But what causes machinery to become functionally obsolete? Newer, more efficient technology may gain ground and come down in price, making the cost of acquisition much lower than in the past. This makes it possible to replace the equipment because of the reduced cost of waste. If it's caused by machinery breaking down, that can be caused by operating it in a state of over capacity, which wears the machinery at a faster pace than normal. In general, this is caused by purchasing machinery that is not suited to the task at hand or having to make increased demands on it after the initial investment. If innovations in the market provide new features that become necessary for modern operation practices, this can also make the machinery functionally obsolete.

Unfortunately, when you have a piece of equipment that has become functionally obsolete, it can create problems with your business' accounting and overall financial standing. If the machinery has not yet been fully depreciated, it may be showing a higher value than what it's actually worth at this point. If you have to deal with legal issues, the other side of the case may look at these values and claim that your company has a higher value than is reasonable. Having an equipment appraisal helps you document the machinery's actual value.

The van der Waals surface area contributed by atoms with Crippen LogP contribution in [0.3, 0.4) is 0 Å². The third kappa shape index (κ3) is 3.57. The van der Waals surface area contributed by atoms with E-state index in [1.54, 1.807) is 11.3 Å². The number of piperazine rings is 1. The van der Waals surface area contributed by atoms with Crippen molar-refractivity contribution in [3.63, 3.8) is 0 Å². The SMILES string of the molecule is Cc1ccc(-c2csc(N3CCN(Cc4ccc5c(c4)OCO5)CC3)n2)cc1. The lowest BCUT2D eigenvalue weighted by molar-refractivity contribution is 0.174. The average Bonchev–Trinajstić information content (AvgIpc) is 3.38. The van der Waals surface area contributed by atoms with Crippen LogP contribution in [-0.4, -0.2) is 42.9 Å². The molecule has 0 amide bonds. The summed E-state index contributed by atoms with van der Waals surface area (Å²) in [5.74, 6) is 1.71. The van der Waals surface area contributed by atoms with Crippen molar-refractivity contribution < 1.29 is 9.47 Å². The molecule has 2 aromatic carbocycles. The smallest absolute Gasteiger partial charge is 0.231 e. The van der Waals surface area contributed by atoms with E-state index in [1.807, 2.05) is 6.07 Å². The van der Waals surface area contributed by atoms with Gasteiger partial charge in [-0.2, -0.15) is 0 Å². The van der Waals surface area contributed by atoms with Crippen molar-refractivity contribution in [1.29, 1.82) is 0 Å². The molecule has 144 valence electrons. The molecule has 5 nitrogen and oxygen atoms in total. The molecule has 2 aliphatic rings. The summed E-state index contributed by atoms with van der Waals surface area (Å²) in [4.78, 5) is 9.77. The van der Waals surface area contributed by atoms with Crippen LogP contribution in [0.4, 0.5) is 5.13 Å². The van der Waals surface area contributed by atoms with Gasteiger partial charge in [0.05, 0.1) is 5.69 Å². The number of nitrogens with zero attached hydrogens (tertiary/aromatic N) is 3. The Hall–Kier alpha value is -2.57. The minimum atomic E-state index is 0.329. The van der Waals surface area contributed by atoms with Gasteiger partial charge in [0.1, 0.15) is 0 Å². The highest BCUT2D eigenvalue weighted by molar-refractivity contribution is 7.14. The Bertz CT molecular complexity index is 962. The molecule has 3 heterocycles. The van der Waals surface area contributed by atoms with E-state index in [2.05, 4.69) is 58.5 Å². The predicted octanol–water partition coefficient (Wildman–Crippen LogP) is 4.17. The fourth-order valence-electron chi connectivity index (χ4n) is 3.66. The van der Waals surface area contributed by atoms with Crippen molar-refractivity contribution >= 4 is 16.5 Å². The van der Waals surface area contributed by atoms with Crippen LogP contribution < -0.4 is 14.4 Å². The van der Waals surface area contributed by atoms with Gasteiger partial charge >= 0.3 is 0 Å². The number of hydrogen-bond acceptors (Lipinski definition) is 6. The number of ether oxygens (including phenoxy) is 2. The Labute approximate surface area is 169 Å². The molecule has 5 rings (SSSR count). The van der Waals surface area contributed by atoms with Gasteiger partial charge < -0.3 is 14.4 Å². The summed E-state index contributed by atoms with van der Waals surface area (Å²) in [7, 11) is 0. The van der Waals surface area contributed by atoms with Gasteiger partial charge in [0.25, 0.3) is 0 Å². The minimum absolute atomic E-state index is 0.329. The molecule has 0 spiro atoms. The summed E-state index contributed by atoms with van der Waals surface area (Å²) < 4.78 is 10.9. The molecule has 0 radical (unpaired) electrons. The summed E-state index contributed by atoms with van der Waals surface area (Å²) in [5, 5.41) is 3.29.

Though having equipment reaching functional obsolescence isn't a goal any business tends to make, it's one that many companies end up facing at some point or another. By taking the time to learn how to deal with the issue when it arises, you can make better decisions for your company and your remaining assets. Being able to document the final value of functionally obsolescent machinery can make a huge difference on your accounting and helps provide a more accurate overall picture of your business' financial health.

Tags: appraisal depreciation, functional obsolescence

Dealing with a Business Loss: Retrospective Appraisals

Posted by Equipment Appraisal Services on Tue, Jan 23, 2018 @ 02:34 PM